Christopher Lasch on the culture of celebrity voyeurism
Writing in 1965, in his celebrated book The New Radicalism in America, Christopher Lasch was, as so often, prophetic, seeing advertising (which he here called “publicity”) as the ersatz or synthetic “instrument of solidarity” in the consumer culture which came to dominate in the second half of the 20th century and beyond. He is in no doubt about the paucity of that culture, seeing that the highest value it is capable of evoking is a kind of voyeurism, epitomized in the prevalence of celebrity gossip.
“Publicity is to a contemporaneous culture what the great public monuments and churches and buildings of state are to more traditional societies, an instrument of solidarity; but because publicity is only the generalized gossip of the in-group, the solidarity it creates is synthetic. Its myths are manufactured. It turns out products, in our own time an Ernest Hemingway, a James Dean, a Marilyn Monroe; and the legendary quality about these people attaches itself not to their memorable deeds but to their personal habits and idiosyncrasies, their liking to go barefoot or their fondness for cats or their love of motorcycles or their various phobias and neuroses. The whole process appeals not to the sense of history but to the voyeurism which is the strongest emotion, it seems, that the contemporaneous culture is able to evoke.”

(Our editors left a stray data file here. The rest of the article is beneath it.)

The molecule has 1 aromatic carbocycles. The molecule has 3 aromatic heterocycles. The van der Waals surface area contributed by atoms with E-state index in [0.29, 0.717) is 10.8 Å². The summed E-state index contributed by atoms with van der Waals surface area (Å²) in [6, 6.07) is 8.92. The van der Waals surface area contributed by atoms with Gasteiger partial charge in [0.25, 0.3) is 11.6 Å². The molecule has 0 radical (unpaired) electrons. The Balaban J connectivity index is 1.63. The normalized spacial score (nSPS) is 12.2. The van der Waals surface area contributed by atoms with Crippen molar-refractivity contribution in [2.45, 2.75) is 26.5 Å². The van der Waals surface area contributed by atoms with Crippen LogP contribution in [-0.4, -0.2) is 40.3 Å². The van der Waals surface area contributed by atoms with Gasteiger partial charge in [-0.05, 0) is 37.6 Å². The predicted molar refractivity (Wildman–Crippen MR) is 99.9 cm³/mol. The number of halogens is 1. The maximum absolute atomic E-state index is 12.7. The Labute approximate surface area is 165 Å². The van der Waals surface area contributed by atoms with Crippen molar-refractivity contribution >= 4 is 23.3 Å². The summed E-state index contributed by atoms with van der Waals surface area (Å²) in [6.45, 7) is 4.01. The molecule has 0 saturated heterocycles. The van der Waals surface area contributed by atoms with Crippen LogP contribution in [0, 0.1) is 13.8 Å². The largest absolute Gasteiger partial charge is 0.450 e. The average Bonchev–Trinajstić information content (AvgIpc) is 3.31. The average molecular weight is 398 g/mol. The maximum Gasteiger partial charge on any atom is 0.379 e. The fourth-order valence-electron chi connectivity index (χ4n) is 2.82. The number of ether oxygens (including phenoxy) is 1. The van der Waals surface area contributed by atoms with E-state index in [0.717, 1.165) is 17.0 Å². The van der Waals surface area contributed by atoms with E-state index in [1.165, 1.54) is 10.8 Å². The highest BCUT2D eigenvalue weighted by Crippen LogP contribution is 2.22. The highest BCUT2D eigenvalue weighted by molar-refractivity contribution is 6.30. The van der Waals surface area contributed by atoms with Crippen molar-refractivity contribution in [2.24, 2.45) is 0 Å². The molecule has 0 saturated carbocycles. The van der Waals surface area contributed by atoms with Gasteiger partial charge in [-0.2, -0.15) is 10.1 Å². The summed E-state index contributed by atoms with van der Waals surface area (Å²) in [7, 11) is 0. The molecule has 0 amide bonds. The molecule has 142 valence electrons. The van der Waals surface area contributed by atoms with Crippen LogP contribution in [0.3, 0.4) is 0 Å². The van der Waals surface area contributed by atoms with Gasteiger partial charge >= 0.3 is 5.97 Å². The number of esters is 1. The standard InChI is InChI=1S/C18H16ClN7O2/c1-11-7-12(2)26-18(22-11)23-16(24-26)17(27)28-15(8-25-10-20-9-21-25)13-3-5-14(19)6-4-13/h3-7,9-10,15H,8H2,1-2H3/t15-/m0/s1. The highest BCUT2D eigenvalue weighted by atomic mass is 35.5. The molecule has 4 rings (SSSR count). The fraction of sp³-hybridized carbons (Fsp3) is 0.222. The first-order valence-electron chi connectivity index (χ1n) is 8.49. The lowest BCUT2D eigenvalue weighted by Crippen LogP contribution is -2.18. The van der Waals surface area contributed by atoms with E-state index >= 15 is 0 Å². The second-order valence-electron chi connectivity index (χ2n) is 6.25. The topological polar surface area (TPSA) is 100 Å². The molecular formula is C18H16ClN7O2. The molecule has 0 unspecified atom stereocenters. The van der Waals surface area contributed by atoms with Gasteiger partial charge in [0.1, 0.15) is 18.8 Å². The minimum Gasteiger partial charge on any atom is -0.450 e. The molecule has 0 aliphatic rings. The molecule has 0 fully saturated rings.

~Lasch, Christopher. New Radicalism in America. (p) 1966 Knopf Doubleday Publishing Group.